2. In cases in which researchers seek access to existing databases of information not collected for research purposes, review by an institutional review board (IRB) should be required to determine whether criteria for waiving patients’ consent have been met. Proposed U.S. Department of Health and Human Services regulations on confidentiality of electronic medical data (although problematic in other respects ) augment existing criteria in a useful way (5). In essence, investigators would need to demonstrate the importance of the research, the minimal nature of risk to subjects whose data would be used, the infeasibility of conducting the study without those data and without waiving consent, and the presence of protections for patients’ privacy, including removal of identifiers and access to the fewest data necessary. Studies occurring outside the IRB system would no longer be able to evade review.
3. Stringent penalties should be created for misuse of research data. This is one of the areas where the current regulatory system is deficient. Penalties for misuse—including attempts to reidentify information provided in "deidentified" form—place no burden on the legitimate research community and are likely to reassure the public regarding the safety of data in researchers’ hands. Federal regulatory agencies may need broader authority to investigate breaches of privacy (3). Contractual mechanisms, in which researchers agree to stipulations on the use of the information they are receiving, may also be helpful (4).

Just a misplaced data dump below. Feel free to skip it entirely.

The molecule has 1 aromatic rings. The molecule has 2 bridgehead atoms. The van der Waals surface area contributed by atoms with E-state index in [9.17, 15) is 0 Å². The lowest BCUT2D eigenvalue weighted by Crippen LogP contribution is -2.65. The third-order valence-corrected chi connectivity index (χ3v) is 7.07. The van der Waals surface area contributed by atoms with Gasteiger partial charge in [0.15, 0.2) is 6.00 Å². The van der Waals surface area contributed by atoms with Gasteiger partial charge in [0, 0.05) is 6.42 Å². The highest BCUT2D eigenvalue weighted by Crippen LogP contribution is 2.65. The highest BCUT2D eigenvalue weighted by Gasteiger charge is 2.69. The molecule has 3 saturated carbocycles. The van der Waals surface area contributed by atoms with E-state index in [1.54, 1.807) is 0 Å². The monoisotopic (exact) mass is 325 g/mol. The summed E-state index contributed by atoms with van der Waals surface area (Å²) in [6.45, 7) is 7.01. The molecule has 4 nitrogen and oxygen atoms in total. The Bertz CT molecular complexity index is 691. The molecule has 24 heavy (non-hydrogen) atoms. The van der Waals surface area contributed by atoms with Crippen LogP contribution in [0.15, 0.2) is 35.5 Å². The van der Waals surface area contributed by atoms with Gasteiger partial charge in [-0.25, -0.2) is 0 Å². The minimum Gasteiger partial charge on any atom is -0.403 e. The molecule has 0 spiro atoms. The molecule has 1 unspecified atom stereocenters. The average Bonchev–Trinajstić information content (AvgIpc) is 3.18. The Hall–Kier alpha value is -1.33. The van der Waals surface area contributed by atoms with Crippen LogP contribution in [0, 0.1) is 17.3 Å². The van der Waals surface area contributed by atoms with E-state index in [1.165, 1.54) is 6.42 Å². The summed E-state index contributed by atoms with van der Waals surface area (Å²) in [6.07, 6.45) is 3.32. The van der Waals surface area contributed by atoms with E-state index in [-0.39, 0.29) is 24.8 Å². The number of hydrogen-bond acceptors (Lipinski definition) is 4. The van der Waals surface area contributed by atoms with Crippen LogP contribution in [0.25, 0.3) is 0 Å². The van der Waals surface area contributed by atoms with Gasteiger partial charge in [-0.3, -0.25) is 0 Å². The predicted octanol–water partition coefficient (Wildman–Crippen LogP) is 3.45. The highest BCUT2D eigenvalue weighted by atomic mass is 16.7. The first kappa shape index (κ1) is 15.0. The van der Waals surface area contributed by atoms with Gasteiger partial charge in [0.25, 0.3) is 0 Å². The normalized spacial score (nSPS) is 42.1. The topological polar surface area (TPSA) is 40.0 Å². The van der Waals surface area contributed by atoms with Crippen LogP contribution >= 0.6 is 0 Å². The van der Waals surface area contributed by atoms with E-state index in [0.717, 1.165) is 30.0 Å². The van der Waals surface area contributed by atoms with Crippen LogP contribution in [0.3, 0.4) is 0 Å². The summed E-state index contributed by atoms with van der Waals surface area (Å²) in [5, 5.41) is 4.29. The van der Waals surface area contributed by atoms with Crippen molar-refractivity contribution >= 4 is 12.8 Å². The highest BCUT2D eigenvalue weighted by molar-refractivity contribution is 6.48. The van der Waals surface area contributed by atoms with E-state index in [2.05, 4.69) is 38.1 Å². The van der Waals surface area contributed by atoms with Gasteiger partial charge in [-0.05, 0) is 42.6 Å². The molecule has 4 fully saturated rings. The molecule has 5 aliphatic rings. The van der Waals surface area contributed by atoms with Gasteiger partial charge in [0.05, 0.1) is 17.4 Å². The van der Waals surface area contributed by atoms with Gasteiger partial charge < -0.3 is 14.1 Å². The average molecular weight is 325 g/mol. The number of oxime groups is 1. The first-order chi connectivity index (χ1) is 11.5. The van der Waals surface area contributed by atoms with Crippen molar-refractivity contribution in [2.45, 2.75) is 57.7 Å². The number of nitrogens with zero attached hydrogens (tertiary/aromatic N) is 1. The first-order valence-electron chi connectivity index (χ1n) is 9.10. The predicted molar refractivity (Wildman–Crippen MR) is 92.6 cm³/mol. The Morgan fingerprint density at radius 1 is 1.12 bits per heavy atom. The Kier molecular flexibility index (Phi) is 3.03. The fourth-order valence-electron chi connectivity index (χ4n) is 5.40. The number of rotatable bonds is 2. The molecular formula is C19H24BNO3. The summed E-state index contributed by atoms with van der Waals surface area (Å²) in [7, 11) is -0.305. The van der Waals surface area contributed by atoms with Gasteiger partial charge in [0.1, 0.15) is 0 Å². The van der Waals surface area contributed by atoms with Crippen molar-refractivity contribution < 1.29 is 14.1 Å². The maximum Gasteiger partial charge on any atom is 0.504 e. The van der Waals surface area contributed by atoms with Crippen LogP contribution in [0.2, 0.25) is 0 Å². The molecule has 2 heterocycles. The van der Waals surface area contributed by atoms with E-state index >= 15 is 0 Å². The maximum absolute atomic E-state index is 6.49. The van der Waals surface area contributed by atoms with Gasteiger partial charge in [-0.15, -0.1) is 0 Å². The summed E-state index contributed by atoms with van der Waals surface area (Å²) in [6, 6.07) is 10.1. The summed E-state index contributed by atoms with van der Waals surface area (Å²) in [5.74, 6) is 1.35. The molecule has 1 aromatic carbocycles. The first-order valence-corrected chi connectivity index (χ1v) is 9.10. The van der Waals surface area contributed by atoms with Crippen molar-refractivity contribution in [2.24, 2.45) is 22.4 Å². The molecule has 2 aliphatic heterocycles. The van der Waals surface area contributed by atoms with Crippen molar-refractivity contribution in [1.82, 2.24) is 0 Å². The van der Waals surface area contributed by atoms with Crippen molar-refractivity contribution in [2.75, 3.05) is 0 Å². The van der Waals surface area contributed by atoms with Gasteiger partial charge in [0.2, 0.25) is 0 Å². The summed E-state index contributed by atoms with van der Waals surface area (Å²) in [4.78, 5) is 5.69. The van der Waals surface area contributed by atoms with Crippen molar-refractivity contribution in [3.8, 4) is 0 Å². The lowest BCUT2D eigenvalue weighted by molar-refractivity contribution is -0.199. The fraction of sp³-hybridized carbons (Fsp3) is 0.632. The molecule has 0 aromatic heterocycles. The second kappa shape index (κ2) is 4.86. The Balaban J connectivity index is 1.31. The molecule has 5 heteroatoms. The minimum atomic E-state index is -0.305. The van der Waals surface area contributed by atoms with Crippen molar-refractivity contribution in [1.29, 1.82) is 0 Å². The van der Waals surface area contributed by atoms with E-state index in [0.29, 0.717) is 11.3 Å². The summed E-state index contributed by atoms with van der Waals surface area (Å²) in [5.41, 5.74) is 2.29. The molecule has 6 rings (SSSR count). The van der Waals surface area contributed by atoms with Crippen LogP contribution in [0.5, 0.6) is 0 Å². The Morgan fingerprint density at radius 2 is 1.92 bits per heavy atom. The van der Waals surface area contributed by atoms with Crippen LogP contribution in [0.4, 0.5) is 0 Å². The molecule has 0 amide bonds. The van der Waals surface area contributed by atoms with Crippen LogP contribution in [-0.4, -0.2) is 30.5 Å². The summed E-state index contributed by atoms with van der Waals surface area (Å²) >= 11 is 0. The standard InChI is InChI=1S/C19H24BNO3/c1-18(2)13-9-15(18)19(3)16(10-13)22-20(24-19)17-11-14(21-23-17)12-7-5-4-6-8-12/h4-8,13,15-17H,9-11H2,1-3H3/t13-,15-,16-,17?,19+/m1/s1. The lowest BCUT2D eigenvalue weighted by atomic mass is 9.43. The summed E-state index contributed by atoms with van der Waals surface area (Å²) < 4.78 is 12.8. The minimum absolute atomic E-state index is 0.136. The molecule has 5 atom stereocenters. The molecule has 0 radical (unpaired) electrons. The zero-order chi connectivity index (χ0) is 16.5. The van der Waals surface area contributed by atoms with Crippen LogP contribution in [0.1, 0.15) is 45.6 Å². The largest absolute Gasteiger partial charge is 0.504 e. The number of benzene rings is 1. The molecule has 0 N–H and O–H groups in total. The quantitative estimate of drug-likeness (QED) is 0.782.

As thought is being given to how best to protect patients’ privacy while facilitating essential research, two other issues—one bureaucratic, the other technological—should be considered. IRBs currently bear much of the burden for protecting patients whose data are acquired by researchers. However, there is reason to believe that they may not do a very good job, in part because of a lack of guidance and in part because of the many other responsibilities they carry (3). Ways of bolstering IRB function and of focusing members’ attention on privacy issues need to be found; some modification of the federal regulations that govern IRBs may be required. On the technological side, impressive algorithms are being developed to allow computerized data sets to be altered to protect privacy while minimizing the distortion to the analyses performed with those data (4). This work is intriguing, promising, and worthy of further support.
Responsible research and strong privacy protections are not incompatible. Neither should be sacrificed as we fashion policy in this area.
Address reprint requests to Dr. Appelbaum, Department of Psychiatry, University of Massachusetts Medical School, Worcester, MA 01655; firstname.lastname@example.org (e-mail).